Putting Mexican technology and innovation at the forefront was especially important, given the locations of the exhibit. “The Mission District is traditionally a Latino, Latinx, Latin American, Mexican American center. It’s where you hear Spanish, it’s where the community hangs out, but it’s also a site of intense duress due to gentrification and to the degree that artists are helpful in that gentrification. Gray Area is a media art center in the middle of the Mission District in a beautiful theater, and what I thought was really prudent was to try and make a set of installations which would reconnect this media art to the community. That kind of identitarian approach (which I hate normally) was important to bring here only because I have a feeling that we need to acknowledge our own complicity in what we denounce, which is gentrification,” explains Lozano-Hemmer.

The artist’s methodology reveals a pathway toward working and living with his medium: technology. Amongst the works on view (including the immense, immersive biometric installation “Pulse Topology“) re-appropriation and reclamation are front and center. In “Thermal Drift,” the thermal cameras used to track people at the US-Mexico border or at malls for shoplifting are repurposed into an interactive artwork that humanizes the subjects. The camera depicts the heat generated from each person and generative software makes each particle visible. As participants interact with the screen, the billowing particles dissipate into one another and the atmosphere, linking people together and with the world around them.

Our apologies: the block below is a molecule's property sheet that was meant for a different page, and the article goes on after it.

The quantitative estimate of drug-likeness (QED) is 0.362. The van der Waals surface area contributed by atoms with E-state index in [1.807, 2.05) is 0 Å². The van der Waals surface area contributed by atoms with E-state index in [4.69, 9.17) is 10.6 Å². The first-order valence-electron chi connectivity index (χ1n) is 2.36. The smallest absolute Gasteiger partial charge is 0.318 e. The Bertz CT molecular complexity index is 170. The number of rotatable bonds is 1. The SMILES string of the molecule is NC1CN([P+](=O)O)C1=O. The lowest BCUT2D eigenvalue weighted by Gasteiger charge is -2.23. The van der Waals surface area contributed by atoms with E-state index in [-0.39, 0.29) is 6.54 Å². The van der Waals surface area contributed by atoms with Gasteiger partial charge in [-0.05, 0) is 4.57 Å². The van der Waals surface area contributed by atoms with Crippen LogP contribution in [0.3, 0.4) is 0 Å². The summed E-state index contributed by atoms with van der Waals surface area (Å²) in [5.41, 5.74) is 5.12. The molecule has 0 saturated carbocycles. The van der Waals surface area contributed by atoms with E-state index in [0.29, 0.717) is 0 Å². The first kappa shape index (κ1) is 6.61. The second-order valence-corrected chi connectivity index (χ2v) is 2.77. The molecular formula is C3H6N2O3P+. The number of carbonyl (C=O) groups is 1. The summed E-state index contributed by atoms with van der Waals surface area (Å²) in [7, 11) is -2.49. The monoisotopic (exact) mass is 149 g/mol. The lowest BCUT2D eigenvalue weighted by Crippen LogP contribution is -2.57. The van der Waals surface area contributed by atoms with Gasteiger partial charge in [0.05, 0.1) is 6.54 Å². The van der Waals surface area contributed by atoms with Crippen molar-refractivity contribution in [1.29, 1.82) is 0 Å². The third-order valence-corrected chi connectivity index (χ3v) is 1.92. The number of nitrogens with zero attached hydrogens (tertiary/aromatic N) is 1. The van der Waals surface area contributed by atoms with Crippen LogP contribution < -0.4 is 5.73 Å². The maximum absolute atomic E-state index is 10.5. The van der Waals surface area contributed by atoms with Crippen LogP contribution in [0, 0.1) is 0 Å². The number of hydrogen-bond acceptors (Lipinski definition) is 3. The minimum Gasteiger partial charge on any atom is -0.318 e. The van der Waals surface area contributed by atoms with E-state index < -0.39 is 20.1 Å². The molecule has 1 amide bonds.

Where “Thermal Drift” playfully refashions surveillance technology (while acknowledging its power for violence), other works like “Inspired By Real Events” take a more directly subversive stance. “That’s quite an old project,” Lozano-Hemmer tells us. “It’s now 20 years old, and it was basically the documentation of an intervention I did in public space in Mexico City. In 2003, we went looking for important surveillance video cameras in Mexico in emblematic places like El Ángel de la Independencia or Independence Angel. We brought a ladder and asked volunteers to go and turn off the cameras, and so what the video is recording is people going up this ladder putting their head, their face, in front of the camera and literally turning it off and you have these deformed fingers just reaching out.”

“That’s an example of a project from a long time ago, which I’m happy to show because I keep thinking that people, especially techno-optimists, think that the solution to a lot of our problems like crime or terrorism is technology,” he explains. “The truth is anybody with some common sense knows that the solution to those problems is things like redistribution of wealth, translation, diplomacy, decolonization.”

On one hand, TECHS-MECHS is a survey of the technology that has come out of and impacted Mexico, but on the other hand it asks: what do you do with information? Where do we go from here? Far from shy, the exhibit is upfront about the ways technology acts as another layer of oppression.

“The way I see it, technology is not really a tool, but rather a language—and it’s an inescapable language,” he says. “I often say that I work with technology not because it’s new, but because it’s the medium through which our war, our economy, our relationships are mediated. To work with technology is just to be consistent, coherent with what is natural. To investigate technologies is to investigate ourselves.”